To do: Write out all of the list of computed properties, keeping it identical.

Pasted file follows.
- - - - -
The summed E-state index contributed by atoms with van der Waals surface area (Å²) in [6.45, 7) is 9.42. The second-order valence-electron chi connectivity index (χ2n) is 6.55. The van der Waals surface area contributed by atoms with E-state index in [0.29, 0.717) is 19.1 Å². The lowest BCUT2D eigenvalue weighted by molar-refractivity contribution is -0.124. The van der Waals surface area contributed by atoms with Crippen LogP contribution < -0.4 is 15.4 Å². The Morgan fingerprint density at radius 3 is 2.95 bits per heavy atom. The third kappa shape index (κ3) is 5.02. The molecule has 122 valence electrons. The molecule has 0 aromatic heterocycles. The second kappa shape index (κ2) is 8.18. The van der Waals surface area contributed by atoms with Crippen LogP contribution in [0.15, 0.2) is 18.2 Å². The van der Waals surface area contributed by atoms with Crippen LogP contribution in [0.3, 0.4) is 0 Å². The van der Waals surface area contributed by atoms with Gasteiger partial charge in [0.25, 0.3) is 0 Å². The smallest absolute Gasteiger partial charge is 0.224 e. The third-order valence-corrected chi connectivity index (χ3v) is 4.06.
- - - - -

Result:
The summed E-state index contributed by atoms with van der Waals surface area (Å²) in [6.45, 7) is 9.42. The second-order valence-electron chi connectivity index (χ2n) is 6.55. The van der Waals surface area contributed by atoms with E-state index in [0.29, 0.717) is 19.1 Å². The lowest BCUT2D eigenvalue weighted by molar-refractivity contribution is -0.124. The van der Waals surface area contributed by atoms with Crippen LogP contribution < -0.4 is 15.4 Å². The Morgan fingerprint density at radius 3 is 2.95 bits per heavy atom. The third kappa shape index (κ3) is 5.02. The molecule has 122 valence electrons. The molecule has 0 aromatic heterocycles. The second kappa shape index (κ2) is 8.18. The van der Waals surface area contributed by atoms with Crippen LogP contribution in [0.15, 0.2) is 18.2 Å². The van der Waals surface area contributed by atoms with Crippen LogP contribution in [0.3, 0.4) is 0 Å². The van der Waals surface area contributed by atoms with Gasteiger partial charge in [0.25, 0.3) is 0 Å². The smallest absolute Gasteiger partial charge is 0.224 e. The third-order valence-corrected chi connectivity index (χ3v) is 4.06.